Geographic Legacies for Modern Day Disease Research: Autism Spectrum Disorder as a Case-Control Study
Elucidating gene-environment interactions for heritable disease outcomes is an emerging area of disease research, with genetic studies informing hypotheses for environment and gene interactions underlying some of the most confounding diseases of our time, like autism spectrum disorder (ASD). Geography has thus far played a key role in identifying environmental factors contributing to disease, but its use can be broadened to include genetic and environmental factors that have a synergistic effect on disease. Through the use of family pedigrees and disease outcomes with life-course residential histories, space-time clustering of generations at critical developmental windows can provide further understanding of (1) environmental factors that contribute to disease patterns in families, (2) susceptible critical windows of development most impacted by environment, (3) and that are most likely to lead to an ASD diagnosis. This paper introduces a retrospective case-control study that utilizes pedigree data, health data, and residential life-course location points to find space-time clustering of ancestors with a grandchild/child with a clinical diagnosis of ASD. Finding space-time clusters of ancestors at critical developmental windows serves as a proxy for shared environmental exposures. The authors refer to geographic life-course exposures as geographic legacies. Identifying space-time clusters of ancestors creates a bridge for researching exposures of past generations that may impact modern-day progeny health. Results from the space-time cluster analysis show multiple clusters for the maternal and paternal pedigrees. The paternal grandparent pedigree resulted in the most space-time clustering for birth and childhood developmental windows. No statistically significant clustering was found for adolescent years. These results will be further studied to identify the specific share of space-time environmental exposures. In conclusion, this study has found significant space-time clusters of parents, and grandparents for both maternal and paternal lineage. These results will be used to identify what environmental exposures have been shared with family members at critical developmental windows of time, and additional analysis will be applied.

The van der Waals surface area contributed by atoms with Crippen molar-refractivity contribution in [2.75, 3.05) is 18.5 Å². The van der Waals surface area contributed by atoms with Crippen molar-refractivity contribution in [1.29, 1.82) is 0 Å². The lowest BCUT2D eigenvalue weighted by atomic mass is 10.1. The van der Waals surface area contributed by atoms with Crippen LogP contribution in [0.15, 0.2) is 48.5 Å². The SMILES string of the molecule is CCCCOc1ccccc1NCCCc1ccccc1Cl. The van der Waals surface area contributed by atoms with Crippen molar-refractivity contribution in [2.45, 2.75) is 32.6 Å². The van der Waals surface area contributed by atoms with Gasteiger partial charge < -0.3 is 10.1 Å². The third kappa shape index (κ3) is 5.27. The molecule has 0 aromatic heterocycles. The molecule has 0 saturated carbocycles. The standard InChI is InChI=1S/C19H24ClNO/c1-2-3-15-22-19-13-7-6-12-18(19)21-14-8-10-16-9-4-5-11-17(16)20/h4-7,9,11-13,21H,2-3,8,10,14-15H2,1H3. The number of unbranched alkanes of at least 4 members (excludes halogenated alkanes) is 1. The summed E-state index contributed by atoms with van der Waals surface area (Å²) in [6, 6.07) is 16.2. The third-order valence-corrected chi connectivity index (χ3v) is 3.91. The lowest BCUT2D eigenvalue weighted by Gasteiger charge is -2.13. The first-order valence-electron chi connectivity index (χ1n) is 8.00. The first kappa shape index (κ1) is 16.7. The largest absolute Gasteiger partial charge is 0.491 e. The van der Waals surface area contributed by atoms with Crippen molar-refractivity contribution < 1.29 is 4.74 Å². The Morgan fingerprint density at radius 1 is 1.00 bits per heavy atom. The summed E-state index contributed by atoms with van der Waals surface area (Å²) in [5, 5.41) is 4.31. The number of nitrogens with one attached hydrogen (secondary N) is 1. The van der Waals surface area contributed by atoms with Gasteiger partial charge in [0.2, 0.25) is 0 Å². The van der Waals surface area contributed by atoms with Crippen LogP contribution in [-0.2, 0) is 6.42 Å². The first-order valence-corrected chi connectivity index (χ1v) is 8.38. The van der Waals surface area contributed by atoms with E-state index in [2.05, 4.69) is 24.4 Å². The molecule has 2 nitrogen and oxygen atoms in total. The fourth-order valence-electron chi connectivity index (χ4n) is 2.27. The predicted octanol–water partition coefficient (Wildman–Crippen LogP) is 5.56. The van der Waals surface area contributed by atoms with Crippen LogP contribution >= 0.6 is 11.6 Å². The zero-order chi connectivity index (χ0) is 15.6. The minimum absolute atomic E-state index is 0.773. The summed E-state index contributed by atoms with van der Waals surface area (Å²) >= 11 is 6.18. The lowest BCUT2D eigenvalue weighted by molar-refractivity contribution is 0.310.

Antimicrobial Activity, Phytochemistry and Toxicity Of Extracts Of Naturally Growing and Cultivated Aloe Turkanensis
Aloe turkanensis is one of the widely used medicinal shrub and in Kenya the plant is mainly found in Baringo, Isiolo, Laikipia, Turkana and West Pokot Counties where it is used in ethno-medicine and ethno-veterinary medicine. The Turkana community uses the plant products to manage malaria, wounds, stomach ache, constipation, pain, skin infection, poultry diseases and retained afterbirth in cows. This evaluated the efficacy and safety of the plant obtained from Turkana County, Kenya. Preliminary data on the use of the plant in the county was collected through observation, photographing and interviews. A sample of the whole plant was harvested in Natira sublocation, in ex-Turkana west district in February 2012 after identification by Aloe-working group herbalists who voluntarily provided information on its medicinal uses. Botanical identification was done at Kenya Forest Research Centre in Karura where voucher specimen was deposited. Cold maceration using 70% methanol and distilled water was used for extraction. Bioassays were to determine the effects of the plant extracts on brine shrimp and selected bacterial and fungal cultures. The extracts were tested in-vitro activity against standard cultures of B. cereus (ATCC 11778), S. aureus (ATCC25923), P. aeroginosa (ATCC 27853), E. coli (ATCC 25922) and a human infections clinical isolate of C. albicans. The extracts of Aloe turkanensis inhibited the growth B. cereus (100-200 mg/ml), S. aureus (50-100 mg/ml), P. aeroginosa (200mg/ml), E. coli (400mg/ml) while C. albicans was not affected. The extracts also inhibited the growth of S. aureus and B. cereus with mean diameters of inhibition zones being 19.75±1 mm and 18.5±05 mm reapectively. Phytochemical screening showed the presence of alkaloids, tarpenoids, steroids, quinones, saponins and tannins in the plant extracts. The extract was found to be non-toxic at a concentration of 1000µg/ml with a 100% survival of Brine Shrimp larva. It was concluded that Aloe turkanensis growing the study area has metabolites that inhibit the growth of microorganisms and is however, there is need for further studies to validate the in-vivo bioactivity of the plant and more generate adequate toxicological support conservation, value chain addition of its products and widespread use as a herbal remedy.
Seismic Behavior of Existing Reinforced Concrete Buildings in California under Mainshock-Aftershock Scenarios